The Sunday Mail (Queensland) - TV Guide - - WEEK IN MOVIES -


THE IN­VEN­TION OF LY­ING 10PM, SEVEN In­flu­en­tial Bri­tish comic Ricky Ger­vais ( The Of­fice, Ex­tras) comes a crop­per in this at­tempt to con­quer Hol­ly­wood. In a world where the truth is al­ways told, Ger­vais plays the first man to ever tell a lie. What starts out as an in­trigu­ing idea for a film – think an in­verse ver­sion of Jim Car­rey’s Liar Liar – soon be­comes a grat­ing gim­mick. Ger­vais’ comic radar is not work­ing well here. As a lead­ing man, he just can’t cut it when the pres­sure is on. Should stick to his home turf from now on. Co-stars Jen­nifer Gar­ner.



THE TREE OF LIFE 10.15PM, SBS2 This am­bi­tious at­tempt to ex­plain the un­ex­plain­able na­ture of life is one of the most unique films of the past decade. A sin­gle soundbite heard early on per­haps best con­nects view­ers to the ex­tra­or­di­nary ex­pe­ri­ence ahead: “There are two ways through life: the way of na­ture, or the way of grace. You have to choose which one you will fol­low.” The phys­i­cal em­bod­i­ment of this thought is a typ­i­cal Amer­i­can fam­ily of the 1950: a tough, no-non­sense fa­ther (played by Brad Pitt), a free-spir­ited mother (Jes­sica Chas­tain), and their three young sons. With one of the boys fated to die in his teens, the film be­gins a


cos­mi­cally scenic jour­ney to a de­pic­tion of the af­ter­life as gen­uinely mov­ing as any mind could ever con­jure. Peo­ple will ei­ther be to­tally be­witched or be­wil­dered by what hap­pens here. Like Kubrick’s 2001: A Space Odyssey, if you fall un­der its spell, a master­piece ap­pears be­fore you.




Mul­ti­ple mys­ter­ies and mal­ad­justed may­hem abound amid the deca­dent op­u­lence of a week­end shoot­ing party at an English coun­try house in the 1930s. This su­perb pe­riod melo­drama from vet­eran direc­tor Robert Alt­man ( The Player) play­fully skews its Agatha Christielike plot­ting with an acid tongue and a con­niv­ing sneer. A star-stud­ded cast of top-flight English act­ing tal­ent – in­clud­ing Kristin Scott Thomas, Jeremy Northam and He­len Mir­ren – fur­ther strength­ens the magic.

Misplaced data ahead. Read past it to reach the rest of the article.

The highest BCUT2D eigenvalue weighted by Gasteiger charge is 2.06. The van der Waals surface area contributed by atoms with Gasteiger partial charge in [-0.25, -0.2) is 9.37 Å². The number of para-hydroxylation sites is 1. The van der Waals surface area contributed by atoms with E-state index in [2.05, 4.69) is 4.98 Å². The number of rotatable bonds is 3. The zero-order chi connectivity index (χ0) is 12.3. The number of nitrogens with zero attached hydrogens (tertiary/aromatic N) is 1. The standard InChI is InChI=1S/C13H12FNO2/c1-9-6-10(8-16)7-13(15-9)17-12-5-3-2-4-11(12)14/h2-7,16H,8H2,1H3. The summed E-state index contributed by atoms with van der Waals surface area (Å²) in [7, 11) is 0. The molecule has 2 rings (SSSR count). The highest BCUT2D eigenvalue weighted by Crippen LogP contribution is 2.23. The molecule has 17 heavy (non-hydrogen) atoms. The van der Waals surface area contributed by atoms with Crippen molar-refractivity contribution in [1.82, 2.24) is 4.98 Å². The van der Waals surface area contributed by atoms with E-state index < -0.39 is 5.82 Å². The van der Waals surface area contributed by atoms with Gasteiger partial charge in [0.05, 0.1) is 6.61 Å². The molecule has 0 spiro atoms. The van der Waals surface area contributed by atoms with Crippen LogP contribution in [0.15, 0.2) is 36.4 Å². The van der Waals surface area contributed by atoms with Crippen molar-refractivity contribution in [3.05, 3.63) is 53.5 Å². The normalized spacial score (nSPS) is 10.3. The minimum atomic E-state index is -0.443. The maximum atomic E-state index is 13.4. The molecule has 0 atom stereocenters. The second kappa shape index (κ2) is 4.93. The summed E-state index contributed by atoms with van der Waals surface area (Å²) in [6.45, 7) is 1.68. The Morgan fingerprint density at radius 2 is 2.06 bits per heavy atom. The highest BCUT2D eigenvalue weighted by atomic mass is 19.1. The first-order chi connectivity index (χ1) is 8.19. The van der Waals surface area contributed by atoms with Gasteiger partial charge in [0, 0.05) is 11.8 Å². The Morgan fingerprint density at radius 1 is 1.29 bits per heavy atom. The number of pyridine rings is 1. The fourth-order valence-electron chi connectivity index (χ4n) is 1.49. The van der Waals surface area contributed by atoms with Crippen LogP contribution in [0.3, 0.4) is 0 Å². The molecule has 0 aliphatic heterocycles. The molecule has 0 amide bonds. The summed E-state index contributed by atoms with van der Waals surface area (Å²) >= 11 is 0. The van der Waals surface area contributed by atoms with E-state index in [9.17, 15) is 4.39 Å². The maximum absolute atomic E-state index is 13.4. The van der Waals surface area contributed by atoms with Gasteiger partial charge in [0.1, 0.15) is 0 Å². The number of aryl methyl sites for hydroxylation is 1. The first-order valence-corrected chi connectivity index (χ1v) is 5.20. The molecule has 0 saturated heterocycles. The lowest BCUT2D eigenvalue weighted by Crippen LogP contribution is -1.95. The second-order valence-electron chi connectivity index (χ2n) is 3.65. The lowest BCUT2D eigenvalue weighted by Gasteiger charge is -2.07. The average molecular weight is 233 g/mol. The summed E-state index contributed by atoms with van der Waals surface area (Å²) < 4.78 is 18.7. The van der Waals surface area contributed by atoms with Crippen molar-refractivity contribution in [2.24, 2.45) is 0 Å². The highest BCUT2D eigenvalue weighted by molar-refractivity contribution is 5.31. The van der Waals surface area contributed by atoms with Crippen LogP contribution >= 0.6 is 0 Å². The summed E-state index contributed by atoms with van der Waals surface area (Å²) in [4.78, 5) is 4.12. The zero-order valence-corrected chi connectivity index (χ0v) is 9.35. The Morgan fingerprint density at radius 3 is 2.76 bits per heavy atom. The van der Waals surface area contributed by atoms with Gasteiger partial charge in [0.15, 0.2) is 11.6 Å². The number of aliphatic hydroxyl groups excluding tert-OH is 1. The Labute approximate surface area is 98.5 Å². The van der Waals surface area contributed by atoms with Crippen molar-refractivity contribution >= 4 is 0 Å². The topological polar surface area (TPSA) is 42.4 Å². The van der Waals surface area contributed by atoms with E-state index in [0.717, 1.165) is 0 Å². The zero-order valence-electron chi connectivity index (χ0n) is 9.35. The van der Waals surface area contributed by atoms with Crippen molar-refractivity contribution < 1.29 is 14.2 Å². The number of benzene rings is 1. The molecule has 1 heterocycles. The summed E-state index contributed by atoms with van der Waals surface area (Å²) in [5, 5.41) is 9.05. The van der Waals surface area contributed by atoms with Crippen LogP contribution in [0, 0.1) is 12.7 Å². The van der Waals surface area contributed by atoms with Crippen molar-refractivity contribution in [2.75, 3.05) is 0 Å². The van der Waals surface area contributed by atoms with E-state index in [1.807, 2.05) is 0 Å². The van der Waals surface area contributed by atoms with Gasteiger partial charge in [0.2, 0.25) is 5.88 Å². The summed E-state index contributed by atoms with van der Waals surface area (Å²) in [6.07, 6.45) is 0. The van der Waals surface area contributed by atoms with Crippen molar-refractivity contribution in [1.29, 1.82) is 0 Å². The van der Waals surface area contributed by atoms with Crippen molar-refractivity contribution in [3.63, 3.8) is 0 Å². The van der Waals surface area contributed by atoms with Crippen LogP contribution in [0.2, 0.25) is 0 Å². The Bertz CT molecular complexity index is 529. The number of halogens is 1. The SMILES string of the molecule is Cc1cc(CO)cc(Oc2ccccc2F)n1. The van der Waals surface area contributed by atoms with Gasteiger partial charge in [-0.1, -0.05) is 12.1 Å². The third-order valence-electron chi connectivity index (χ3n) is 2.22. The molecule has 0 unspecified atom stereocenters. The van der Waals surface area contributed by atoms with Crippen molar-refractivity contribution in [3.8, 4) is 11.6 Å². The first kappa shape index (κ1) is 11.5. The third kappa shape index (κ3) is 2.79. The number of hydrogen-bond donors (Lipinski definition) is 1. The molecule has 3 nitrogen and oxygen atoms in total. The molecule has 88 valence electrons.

DREDD 8.30PM, SBS2 Fu­tur­is­tic ac­tion pulp of sur­pris­ingly con­sis­tent qual­ity, good enough to oblit­er­ate mem­o­ries of Sylvester Stal­lone’s dread­ful Judge Dredd (adapted from the same comic-book source). Karl Ur­ban plays the ti­tle char­ac­ter, a hard­line, no-frills cop spoil­ing for a fight when a killer nar­cotic nick­named Slo-mo hits Mega-City One. Clever set-piece chases and skir­mishes, and a sly sense of hu­mour round out a very solid ef­fort.



THE JANE AUSTEN BOOK CLUB 1PM, NINE A strag­gly ball of feel­good fluff con­cern­ing five women and a to­ken bloke meet­ing monthly to dis­cuss the col­lected works of Jane Austen. A lot of in­cred­i­bly ba­nal blab about how life is of­ten like an Austen novel, a lit­tle lame re­la­tion­ship angst and that’s about it. Stars Emily Blunt, Mario Bello.


BABY MAMA 11.15PM, SEVEN An in­fer­tile sin­gle busi­ness­woman (Tina Fey) em­ploys a shifty, not-soshrewd slob (Amy Poehler) to bear a sur­ro­gate child. What fol­lows is a mildly en­gag­ing, all-fe­male ver­sion of The Odd Cou­ple. Or an older-skew­ing ver­sion of Juno, but with safer jokes. The best work in this slight com­edy can be found in the sup­port­ing ranks, cour­tesy of Sigour­ney Weaver, Steve Martin and Greg Kin­n­ear.



APOCA­LYPSE NOW REDUX 8.30PM, SBS1 Fran­cis Ford Cop­pola re­leases the ul­ti­mate direc­tor’s cut ver­sion of his Viet­nam war opus. Doesn’t soar to any greater heights be­cause of the ex­tra 50 min­utes, but still a clas­sic of chaotic cinema bravura. Stars Martin Sheen and Mar­lon Brando.


All-Amer­i­can: Brad Pitt plays a 1950s dad in TheTree­ofLife.

Slob­bish sur­ro­gate: Amy Poehler stars in Baby Mama.

Newspapers in English

Newspapers from Australia

© PressReader. All rights reserved.